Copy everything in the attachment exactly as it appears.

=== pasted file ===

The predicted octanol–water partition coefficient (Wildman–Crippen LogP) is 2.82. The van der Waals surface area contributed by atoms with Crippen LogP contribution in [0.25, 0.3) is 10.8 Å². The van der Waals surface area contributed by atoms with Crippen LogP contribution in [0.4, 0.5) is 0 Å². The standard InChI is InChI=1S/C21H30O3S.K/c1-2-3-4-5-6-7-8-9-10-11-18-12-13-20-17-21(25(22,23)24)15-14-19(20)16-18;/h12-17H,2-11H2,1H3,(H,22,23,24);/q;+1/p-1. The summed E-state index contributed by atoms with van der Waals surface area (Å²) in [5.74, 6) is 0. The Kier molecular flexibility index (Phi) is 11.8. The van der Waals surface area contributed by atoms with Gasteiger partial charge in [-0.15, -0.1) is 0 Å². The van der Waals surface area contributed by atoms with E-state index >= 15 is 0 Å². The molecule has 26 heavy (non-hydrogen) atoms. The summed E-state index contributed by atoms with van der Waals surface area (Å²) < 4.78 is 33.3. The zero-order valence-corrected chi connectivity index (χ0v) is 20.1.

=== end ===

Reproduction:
The predicted octanol–water partition coefficient (Wildman–Crippen LogP) is 2.82. The van der Waals surface area contributed by atoms with Crippen LogP contribution in [0.25, 0.3) is 10.8 Å². The van der Waals surface area contributed by atoms with Crippen LogP contribution in [0.4, 0.5) is 0 Å². The standard InChI is InChI=1S/C21H30O3S.K/c1-2-3-4-5-6-7-8-9-10-11-18-12-13-20-17-21(25(22,23)24)15-14-19(20)16-18;/h12-17H,2-11H2,1H3,(H,22,23,24);/q;+1/p-1. The summed E-state index contributed by atoms with van der Waals surface area (Å²) in [5.74, 6) is 0. The Kier molecular flexibility index (Phi) is 11.8. The van der Waals surface area contributed by atoms with Gasteiger partial charge in [-0.15, -0.1) is 0 Å². The van der Waals surface area contributed by atoms with E-state index >= 15 is 0 Å². The molecule has 26 heavy (non-hydrogen) atoms. The summed E-state index contributed by atoms with van der Waals surface area (Å²) < 4.78 is 33.3. The zero-order valence-corrected chi connectivity index (χ0v) is 20.1.